Ananda Marga Japan
About Ananda Marga
Website in Japanese
Ananda Marga - Self Realisation  and Service to All
blankMeditationYoga PosturesAnanda Marga Centres in JapanStoreLinksblank
  corner corner
Ananda Marga is a worldwide network of community-based volunteers who share a universal outlook and the initiative to bring about meaningful social change.

The Ananda Marga movement started in India in 1955, inspired by the ideals and vision of 20 th century mystic, activist and philosopher, Shrii Shrii Anandamurti. The ideals of Ananda Marga encourage social service, a healthy life in the world and spiritual practice. This combination cultivates a balance between the outer and inner selves.

 Ananda Marga is people from all professions, from all backgrounds and from all ethnic and racial groups. They may be married or single, young or old, student or professional, performing their spiritual practices and spending part of their time in social service work. Additionally, some choose to dedicate their lives to Ananda Marga's service work and teaching spiritual practices.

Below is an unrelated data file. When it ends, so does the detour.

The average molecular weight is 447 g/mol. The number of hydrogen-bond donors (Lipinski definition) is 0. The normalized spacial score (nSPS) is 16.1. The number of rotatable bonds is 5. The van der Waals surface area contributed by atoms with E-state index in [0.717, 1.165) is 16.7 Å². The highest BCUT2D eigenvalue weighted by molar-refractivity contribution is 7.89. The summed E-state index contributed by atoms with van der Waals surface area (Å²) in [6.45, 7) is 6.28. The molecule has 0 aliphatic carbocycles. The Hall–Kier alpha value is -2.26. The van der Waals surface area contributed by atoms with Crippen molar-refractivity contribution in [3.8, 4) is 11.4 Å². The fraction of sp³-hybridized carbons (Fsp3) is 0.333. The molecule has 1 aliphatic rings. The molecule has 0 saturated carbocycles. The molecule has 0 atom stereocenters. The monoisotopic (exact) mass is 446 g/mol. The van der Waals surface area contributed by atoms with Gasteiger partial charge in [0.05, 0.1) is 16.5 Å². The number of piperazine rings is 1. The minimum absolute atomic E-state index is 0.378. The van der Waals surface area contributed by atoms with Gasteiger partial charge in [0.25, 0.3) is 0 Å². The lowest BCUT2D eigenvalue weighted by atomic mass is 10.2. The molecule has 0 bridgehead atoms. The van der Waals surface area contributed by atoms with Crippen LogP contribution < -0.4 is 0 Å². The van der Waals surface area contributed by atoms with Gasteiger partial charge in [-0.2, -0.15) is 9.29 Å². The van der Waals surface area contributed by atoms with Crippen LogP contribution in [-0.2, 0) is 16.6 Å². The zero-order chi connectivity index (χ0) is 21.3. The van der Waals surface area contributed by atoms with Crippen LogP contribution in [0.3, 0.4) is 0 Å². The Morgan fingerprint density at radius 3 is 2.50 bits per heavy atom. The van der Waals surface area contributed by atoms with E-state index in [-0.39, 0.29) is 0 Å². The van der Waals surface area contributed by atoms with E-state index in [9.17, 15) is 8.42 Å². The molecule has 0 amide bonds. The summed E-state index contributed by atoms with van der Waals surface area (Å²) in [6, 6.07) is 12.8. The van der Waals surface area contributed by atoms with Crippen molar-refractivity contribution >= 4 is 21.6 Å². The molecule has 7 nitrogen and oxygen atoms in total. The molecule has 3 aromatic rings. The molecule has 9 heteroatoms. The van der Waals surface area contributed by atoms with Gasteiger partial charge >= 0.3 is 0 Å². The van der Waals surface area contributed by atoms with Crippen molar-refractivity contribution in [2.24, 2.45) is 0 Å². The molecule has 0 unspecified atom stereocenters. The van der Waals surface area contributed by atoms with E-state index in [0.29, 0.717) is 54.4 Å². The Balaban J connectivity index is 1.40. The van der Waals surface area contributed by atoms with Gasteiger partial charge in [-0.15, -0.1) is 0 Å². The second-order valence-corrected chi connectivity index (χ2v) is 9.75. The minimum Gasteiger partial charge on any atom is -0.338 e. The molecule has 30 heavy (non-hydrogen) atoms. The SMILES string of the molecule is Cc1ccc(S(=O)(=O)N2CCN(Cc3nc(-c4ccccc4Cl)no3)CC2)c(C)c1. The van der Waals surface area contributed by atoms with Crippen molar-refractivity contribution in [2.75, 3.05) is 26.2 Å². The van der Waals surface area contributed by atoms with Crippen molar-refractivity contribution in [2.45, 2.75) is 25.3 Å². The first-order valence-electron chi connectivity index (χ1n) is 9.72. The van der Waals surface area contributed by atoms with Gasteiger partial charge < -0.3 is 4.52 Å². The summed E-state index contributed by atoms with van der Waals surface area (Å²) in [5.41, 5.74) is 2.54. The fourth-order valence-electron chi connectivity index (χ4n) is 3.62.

Self Realisation

The ancient spiritual practices of meditation and yoga connect us with our deepest inner self. These practices are a source of self-inspiration and give the strength to live our ideals. Thus we learn to live in harmony with ourselves, others and Nature. Ananda Marga personal meditation practices are taught free of charge.

Self realisation

Service to Humanity

Social Service

Ananda Marga's social service activities aim to provide all with their basic needs, creating a society that is free from exploitation, in which there is scope for the highest human expression. Sustainable communities, disaster relief, children's homes, schools, reforestation and other projects around the world are oriented to both immediate and long-term needs of the local population. Service projects are run by volunteers and funded by donations, grants and charitable businesses.

  corner corner

Copyright © 2004, Ananda Marga Japan| Contact Us |


Aims and ObjectivesNeo-HumanismPROUTConcept of ServiceService ActivitiesP.R. Sarkar